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Should History Students Be Interpreters of History?

Jon Levisohn
School of Education
Stanford University
March 2002


Many people believe that history is simply a collection of facts about the past; these facts are discovered by historians, taught by teachers, and learned by students. But this is incorrect. My work in philosophy of education focuses on understanding knowledge; in this particular research project, I develop a better and more educationally useful conception of knowledge of history. I show that historical facts are always arranged into stories, that these stories are interpretations of history, and that these interpretations are more firmly grounded than mere speculations or subjective opinions. That conception makes it clear that students should be interpreters of history, just like professional historians. It also, then, helps us think about what history to teach and how to teach it - and most importantly, why.

What are the goals of teaching history? Obviously, we want to transmit some basic facts about the past. But what else? Do we want students in history classes in high schools or colleges to be able to perform the kind of historical investigations that professionals do? In other words, do we want them to be able to interpret history?

The answer depends on how we understand the process of historical interpretation. For example, some people assume that history is simply what happened in the past, so the only goal of studying history is to know historical facts. They acknowledge that historians often spend long hours in dusty archives, painstakingly poring over documents in order to discover the truth. But if interpreting history involves endless digging in archives, why should we want students to do be able to do that?

On the other hand, other people notice that different historians write radically different accounts of the same events. There are some things about the past that either happened or didn't happen, of course. But these are just isolated facts, which are never enough to determine whether the story should be an optimistic or a pessimistic one, for example. So they conclude that historians always force the facts to fit whatever kind of story they want to tell. But if interpreting history means imposing a subjective story on the past, again, why should we want students to be able to do that?

In my research, I defend an alternative view. But rather than studying what particular historians or students do, I present philosophical arguments about the conceptual foundations of history. I show that, on the one hand, it is true that historians always approach their research with certain preconceptions. For example, they must have preconceptions about what events are important in a particular period, about what kinds of evidence they are looking for, or indeed about the overall plot structure of the story. But on the other hand, it is also true that those preconceptions sometimes change when confronted with contradictory evidence. This is why interpretive judgments are not merely subjective.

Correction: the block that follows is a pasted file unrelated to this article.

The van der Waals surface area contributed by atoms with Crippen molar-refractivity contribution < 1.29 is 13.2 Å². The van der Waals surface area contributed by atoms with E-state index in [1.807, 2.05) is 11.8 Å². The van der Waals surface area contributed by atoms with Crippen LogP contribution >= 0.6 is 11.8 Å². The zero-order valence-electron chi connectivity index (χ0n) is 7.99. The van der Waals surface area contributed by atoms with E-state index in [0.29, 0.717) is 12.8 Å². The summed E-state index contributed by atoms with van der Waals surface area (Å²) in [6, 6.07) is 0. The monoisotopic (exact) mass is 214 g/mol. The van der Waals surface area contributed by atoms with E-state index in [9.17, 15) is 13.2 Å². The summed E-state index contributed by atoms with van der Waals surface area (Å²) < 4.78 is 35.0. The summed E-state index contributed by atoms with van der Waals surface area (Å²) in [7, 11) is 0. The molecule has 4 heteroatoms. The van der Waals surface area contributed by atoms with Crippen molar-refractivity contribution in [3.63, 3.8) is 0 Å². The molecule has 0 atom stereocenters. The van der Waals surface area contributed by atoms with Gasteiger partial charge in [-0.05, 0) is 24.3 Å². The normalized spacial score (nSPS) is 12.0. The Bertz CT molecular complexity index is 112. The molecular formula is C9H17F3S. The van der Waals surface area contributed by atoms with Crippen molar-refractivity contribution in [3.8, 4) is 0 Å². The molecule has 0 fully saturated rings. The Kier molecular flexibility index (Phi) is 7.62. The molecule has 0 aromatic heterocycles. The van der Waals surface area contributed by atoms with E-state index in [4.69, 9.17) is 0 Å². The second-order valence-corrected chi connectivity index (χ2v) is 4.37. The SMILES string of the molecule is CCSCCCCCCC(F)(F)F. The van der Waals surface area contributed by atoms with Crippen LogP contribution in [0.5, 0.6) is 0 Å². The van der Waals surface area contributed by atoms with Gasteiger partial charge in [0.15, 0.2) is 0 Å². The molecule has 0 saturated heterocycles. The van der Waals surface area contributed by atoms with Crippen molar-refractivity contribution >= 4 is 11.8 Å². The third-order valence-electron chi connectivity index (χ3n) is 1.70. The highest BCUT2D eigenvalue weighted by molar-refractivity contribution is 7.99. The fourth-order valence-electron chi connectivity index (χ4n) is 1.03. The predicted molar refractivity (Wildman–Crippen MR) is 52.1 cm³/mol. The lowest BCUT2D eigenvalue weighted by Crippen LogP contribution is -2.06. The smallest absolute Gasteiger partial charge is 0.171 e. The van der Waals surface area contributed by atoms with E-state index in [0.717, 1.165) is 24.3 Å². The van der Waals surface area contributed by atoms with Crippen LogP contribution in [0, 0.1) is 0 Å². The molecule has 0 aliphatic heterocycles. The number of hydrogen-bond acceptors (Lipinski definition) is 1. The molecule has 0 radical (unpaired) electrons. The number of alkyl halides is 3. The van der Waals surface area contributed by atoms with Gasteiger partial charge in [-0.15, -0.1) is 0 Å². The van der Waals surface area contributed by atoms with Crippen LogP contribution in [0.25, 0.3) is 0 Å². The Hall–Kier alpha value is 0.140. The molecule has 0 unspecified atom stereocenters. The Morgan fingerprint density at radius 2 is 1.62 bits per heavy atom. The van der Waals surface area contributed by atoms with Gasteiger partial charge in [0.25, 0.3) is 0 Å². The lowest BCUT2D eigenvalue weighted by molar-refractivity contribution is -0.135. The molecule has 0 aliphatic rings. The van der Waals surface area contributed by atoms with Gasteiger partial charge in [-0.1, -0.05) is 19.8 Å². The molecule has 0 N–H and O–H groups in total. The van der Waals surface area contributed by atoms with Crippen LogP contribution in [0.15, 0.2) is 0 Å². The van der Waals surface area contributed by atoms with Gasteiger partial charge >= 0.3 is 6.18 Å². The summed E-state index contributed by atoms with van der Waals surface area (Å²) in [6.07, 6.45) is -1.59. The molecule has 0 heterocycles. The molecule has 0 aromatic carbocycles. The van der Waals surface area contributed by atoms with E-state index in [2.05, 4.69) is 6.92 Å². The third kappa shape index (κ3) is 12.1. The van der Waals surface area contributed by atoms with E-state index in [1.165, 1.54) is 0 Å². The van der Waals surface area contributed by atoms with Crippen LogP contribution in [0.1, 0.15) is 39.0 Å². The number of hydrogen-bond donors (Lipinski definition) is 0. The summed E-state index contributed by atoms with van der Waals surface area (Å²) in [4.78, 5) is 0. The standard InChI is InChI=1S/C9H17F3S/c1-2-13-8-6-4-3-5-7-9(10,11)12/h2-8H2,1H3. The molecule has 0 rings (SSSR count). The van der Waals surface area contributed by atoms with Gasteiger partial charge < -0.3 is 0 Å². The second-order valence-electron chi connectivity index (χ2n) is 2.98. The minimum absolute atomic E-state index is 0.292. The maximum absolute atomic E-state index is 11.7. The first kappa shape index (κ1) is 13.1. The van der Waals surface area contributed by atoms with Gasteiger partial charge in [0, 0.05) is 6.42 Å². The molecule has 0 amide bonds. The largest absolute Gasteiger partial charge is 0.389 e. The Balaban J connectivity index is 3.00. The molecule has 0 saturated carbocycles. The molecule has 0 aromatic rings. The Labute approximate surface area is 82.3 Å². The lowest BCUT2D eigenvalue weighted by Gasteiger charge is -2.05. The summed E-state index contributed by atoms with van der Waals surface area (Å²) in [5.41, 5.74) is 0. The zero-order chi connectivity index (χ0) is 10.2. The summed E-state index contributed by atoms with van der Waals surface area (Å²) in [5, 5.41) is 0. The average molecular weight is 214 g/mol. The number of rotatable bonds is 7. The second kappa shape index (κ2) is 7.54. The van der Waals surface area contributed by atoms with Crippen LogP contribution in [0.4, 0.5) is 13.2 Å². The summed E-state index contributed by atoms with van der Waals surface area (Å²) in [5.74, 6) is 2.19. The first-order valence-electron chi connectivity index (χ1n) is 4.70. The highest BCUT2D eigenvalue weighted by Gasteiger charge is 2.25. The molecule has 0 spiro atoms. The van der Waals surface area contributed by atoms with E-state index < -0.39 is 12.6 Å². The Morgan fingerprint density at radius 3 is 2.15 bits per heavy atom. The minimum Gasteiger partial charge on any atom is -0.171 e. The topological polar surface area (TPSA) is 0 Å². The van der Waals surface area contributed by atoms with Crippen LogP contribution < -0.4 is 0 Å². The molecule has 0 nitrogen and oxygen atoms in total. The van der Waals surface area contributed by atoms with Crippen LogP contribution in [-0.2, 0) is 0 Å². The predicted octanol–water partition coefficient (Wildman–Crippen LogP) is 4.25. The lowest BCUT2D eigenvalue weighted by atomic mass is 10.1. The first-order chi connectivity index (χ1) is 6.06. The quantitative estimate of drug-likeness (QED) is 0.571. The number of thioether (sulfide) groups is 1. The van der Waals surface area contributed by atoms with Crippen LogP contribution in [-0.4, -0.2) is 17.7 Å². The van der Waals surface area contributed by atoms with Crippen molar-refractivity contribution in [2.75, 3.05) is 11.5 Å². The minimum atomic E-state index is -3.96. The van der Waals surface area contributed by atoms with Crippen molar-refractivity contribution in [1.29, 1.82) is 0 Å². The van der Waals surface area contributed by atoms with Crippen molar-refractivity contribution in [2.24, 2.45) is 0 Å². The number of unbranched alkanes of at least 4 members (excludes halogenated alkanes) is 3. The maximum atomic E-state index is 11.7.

According to this conception of historical interpretation, it makes sense that, indeed, students should be interpreters of history. Students, just like professionals, always come to their subject with certain preconceptions, even in areas about which they know quite little. So, as they engage with the material - encountering new sources or other accounts - they continually re-interpret and re-compose their own stories about the past. Professionals work with a much more specialized focus, of course. And professionals are typically better interpreters than students are. Fundamentally, however, they are both engaged in the same process of interpretation.

Of course, there is one very significant difference: someone else, a teacher, is in charge of guiding students' interpretive experiences. So this conception contributes to history education by helping us think about what we teach (curriculum) as well as how we teach (pedagogy). We should abandon the idea of 'covering' a period of history or conveying masses of information. Instead, we first need to understand the preconceptions with which students arrive in the classroom, and then determine what kinds of classroom experiences are likely to foster more comprehensive and more responsible interpretations. And most importantly, this conception helps us think about the deepest goal of history education: nurturing the capabilities that make students, like professionals, responsible interpreters of history. As I develop this argument, I call these traits the "interpretive virtues;" the term indicates that they are personal qualities rather than mere academic skills. Thus, history courses can help develop the interpretive virtues by providing the right kinds of interpretive experiences, but these virtues can also be applied, then, to many areas of life.